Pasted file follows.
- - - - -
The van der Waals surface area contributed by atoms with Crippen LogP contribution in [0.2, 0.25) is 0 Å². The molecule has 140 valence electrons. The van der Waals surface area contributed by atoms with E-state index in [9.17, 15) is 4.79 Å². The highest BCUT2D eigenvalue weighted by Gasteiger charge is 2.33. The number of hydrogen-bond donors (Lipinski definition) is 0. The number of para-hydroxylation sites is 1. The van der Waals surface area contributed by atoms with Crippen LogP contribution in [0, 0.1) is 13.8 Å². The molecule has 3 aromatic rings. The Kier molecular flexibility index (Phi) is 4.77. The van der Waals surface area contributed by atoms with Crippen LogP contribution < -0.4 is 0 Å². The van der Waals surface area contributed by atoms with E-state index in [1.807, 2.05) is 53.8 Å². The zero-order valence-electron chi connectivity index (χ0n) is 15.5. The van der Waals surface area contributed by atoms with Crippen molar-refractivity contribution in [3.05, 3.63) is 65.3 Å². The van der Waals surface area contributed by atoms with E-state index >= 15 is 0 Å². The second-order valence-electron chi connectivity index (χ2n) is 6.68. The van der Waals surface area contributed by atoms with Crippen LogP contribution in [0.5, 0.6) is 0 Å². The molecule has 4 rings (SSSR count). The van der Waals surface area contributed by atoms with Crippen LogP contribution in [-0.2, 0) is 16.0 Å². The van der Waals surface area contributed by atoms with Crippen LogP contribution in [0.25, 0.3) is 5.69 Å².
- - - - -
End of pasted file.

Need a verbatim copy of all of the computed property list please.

The van der Waals surface area contributed by atoms with Crippen LogP contribution in [0.2, 0.25) is 0 Å². The molecule has 140 valence electrons. The van der Waals surface area contributed by atoms with E-state index in [9.17, 15) is 4.79 Å². The highest BCUT2D eigenvalue weighted by Gasteiger charge is 2.33. The number of hydrogen-bond donors (Lipinski definition) is 0. The number of para-hydroxylation sites is 1. The van der Waals surface area contributed by atoms with Crippen LogP contribution in [0, 0.1) is 13.8 Å². The molecule has 3 aromatic rings. The Kier molecular flexibility index (Phi) is 4.77. The van der Waals surface area contributed by atoms with Crippen LogP contribution < -0.4 is 0 Å². The van der Waals surface area contributed by atoms with E-state index in [1.807, 2.05) is 53.8 Å². The zero-order valence-electron chi connectivity index (χ0n) is 15.5. The van der Waals surface area contributed by atoms with Crippen molar-refractivity contribution in [3.05, 3.63) is 65.3 Å². The van der Waals surface area contributed by atoms with E-state index >= 15 is 0 Å². The second-order valence-electron chi connectivity index (χ2n) is 6.68. The van der Waals surface area contributed by atoms with Crippen LogP contribution in [0.5, 0.6) is 0 Å². The molecule has 4 rings (SSSR count). The van der Waals surface area contributed by atoms with Crippen LogP contribution in [-0.2, 0) is 16.0 Å². The van der Waals surface area contributed by atoms with Crippen LogP contribution in [0.25, 0.3) is 5.69 Å².